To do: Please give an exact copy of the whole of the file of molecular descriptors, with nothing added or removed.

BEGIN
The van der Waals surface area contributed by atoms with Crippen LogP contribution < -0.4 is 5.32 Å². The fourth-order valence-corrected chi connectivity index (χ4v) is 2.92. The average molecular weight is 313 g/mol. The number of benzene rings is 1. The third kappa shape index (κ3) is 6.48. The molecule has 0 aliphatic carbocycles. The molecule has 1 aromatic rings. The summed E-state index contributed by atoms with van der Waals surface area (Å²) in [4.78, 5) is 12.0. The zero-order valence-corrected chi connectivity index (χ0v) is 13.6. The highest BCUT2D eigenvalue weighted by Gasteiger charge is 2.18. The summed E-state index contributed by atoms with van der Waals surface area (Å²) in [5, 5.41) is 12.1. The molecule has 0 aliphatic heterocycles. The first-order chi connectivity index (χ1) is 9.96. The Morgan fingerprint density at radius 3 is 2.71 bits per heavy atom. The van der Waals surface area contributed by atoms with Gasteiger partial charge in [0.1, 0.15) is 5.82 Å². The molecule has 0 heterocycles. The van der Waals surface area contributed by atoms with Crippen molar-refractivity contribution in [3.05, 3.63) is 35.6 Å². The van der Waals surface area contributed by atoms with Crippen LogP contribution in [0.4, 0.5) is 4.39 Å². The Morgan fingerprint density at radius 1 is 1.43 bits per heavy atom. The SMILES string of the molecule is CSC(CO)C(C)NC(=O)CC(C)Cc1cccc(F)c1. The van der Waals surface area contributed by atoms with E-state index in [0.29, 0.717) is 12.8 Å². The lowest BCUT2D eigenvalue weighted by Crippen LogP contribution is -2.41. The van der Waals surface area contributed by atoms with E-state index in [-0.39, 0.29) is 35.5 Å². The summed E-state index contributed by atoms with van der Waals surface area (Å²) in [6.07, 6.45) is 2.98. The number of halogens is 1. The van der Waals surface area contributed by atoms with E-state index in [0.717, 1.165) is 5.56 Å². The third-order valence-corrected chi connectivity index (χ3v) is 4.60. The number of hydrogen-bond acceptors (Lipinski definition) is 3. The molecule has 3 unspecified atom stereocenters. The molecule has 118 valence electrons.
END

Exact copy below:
The van der Waals surface area contributed by atoms with Crippen LogP contribution < -0.4 is 5.32 Å². The fourth-order valence-corrected chi connectivity index (χ4v) is 2.92. The average molecular weight is 313 g/mol. The number of benzene rings is 1. The third kappa shape index (κ3) is 6.48. The molecule has 0 aliphatic carbocycles. The molecule has 1 aromatic rings. The summed E-state index contributed by atoms with van der Waals surface area (Å²) in [4.78, 5) is 12.0. The zero-order valence-corrected chi connectivity index (χ0v) is 13.6. The highest BCUT2D eigenvalue weighted by Gasteiger charge is 2.18. The summed E-state index contributed by atoms with van der Waals surface area (Å²) in [5, 5.41) is 12.1. The molecule has 0 aliphatic heterocycles. The first-order chi connectivity index (χ1) is 9.96. The Morgan fingerprint density at radius 3 is 2.71 bits per heavy atom. The van der Waals surface area contributed by atoms with Gasteiger partial charge in [0.1, 0.15) is 5.82 Å². The molecule has 0 heterocycles. The van der Waals surface area contributed by atoms with Crippen molar-refractivity contribution in [3.05, 3.63) is 35.6 Å². The van der Waals surface area contributed by atoms with Crippen LogP contribution in [0.4, 0.5) is 4.39 Å². The Morgan fingerprint density at radius 1 is 1.43 bits per heavy atom. The SMILES string of the molecule is CSC(CO)C(C)NC(=O)CC(C)Cc1cccc(F)c1. The van der Waals surface area contributed by atoms with E-state index in [0.29, 0.717) is 12.8 Å². The lowest BCUT2D eigenvalue weighted by Crippen LogP contribution is -2.41. The van der Waals surface area contributed by atoms with E-state index in [-0.39, 0.29) is 35.5 Å². The summed E-state index contributed by atoms with van der Waals surface area (Å²) in [6.07, 6.45) is 2.98. The number of halogens is 1. The van der Waals surface area contributed by atoms with E-state index in [0.717, 1.165) is 5.56 Å². The third-order valence-corrected chi connectivity index (χ3v) is 4.60. The number of hydrogen-bond acceptors (Lipinski definition) is 3. The molecule has 3 unspecified atom stereocenters. The molecule has 118 valence electrons.